First blog post in a series of 3. Read part 2 and 3 (coming soon).
The principle concept of decentralised governance is that no single person, entity or organisation can control the direction of change in a public Network. Instead, the direction of change is agreed by the democratic votes of an ever-growing, diverse collective.
Through this notion, accountability for decisions on the Network is diluted. And there comes a point where accountability cannot be attributed to a specific person, nor to the entire collective.
A decentralised Network where accountability is spread out as such is known as being sufficiently decentralised. This is because the group of entities making decisions on the Network is too difficult to pursue with legal recourse.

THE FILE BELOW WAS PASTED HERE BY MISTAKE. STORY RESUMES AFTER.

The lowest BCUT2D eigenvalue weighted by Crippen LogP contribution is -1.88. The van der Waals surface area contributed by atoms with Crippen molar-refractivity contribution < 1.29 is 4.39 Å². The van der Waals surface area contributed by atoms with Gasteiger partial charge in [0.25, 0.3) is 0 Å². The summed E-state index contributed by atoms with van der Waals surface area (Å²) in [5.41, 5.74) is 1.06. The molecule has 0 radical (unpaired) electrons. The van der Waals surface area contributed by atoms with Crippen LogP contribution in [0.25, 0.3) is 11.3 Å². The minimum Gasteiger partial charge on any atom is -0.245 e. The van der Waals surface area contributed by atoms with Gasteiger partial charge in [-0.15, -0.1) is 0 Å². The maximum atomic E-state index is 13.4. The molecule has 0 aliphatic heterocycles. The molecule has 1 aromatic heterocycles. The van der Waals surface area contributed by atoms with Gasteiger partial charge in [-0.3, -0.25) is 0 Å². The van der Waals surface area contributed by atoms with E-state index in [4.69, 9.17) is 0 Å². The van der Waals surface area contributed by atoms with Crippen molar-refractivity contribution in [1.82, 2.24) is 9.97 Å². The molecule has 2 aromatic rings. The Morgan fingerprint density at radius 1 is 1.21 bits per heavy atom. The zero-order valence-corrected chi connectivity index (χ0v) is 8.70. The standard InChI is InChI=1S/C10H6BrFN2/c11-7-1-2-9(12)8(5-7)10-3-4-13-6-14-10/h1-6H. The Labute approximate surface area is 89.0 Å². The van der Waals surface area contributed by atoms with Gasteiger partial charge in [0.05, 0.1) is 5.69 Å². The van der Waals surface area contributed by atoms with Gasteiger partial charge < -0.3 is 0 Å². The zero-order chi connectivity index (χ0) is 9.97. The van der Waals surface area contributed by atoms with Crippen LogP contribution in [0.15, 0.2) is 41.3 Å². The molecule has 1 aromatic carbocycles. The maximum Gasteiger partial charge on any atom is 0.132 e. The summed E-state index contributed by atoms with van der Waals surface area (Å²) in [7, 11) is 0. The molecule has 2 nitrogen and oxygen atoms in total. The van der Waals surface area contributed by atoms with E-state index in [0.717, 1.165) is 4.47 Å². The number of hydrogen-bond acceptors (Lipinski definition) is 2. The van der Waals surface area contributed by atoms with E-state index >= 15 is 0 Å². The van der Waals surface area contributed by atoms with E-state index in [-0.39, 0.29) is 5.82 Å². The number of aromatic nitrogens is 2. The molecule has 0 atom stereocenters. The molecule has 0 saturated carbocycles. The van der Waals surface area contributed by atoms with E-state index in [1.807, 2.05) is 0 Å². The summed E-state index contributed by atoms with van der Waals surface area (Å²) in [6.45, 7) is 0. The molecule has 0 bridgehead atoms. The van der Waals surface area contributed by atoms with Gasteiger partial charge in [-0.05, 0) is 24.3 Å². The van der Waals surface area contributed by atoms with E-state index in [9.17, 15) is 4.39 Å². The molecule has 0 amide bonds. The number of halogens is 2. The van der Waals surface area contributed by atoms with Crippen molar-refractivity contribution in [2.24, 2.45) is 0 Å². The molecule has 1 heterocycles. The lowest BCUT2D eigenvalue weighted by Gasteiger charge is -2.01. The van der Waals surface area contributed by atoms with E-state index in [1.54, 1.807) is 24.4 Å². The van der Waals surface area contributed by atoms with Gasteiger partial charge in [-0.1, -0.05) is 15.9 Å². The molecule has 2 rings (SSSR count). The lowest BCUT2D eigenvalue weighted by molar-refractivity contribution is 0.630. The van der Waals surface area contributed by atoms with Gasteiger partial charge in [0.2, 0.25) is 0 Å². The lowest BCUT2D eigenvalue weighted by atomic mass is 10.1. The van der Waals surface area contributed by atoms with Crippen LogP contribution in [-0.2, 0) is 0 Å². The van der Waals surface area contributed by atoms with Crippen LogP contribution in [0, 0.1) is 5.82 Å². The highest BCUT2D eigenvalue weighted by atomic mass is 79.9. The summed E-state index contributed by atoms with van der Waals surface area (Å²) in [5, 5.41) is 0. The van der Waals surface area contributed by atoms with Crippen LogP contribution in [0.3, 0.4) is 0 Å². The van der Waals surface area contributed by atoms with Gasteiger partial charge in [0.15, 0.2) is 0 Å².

This point is desirable to reach, because it enables the Network to function purely as a utility, regulating itself through its own architecture, without having to jump through legal hoops to operate.
However, sufficient decentralisation is something that cannot be reached overnight. There is a transition period between the genesis event of any decentralised Network and the point at which sufficient decentralisation may be claimed.
The transition from default settings, form, structure, legal accountability and relative centralisation — to sufficient decentralisation, wide-barrel consensus and accountability-dilution is crucial to get right.
This is because the legal standing of what sufficient decentralisation means is currently unclear. And if the Network does not reach sufficient decentralisation, the creators of the Network or majority stakeholders may face compliance issues across multiple jurisdictions.
William Hinman, the Director of Corporate Finance at the Securities and Exchange Commission (SEC) explained his notion of sufficient decentralisation at a Finance summit in 2018, stating:
Hinman also later describes Ethereum and Bitcoin as both being sufficiently decentralised because an “unaffiliated, dispersed community of network users”, perform essential tasks on the respective networks.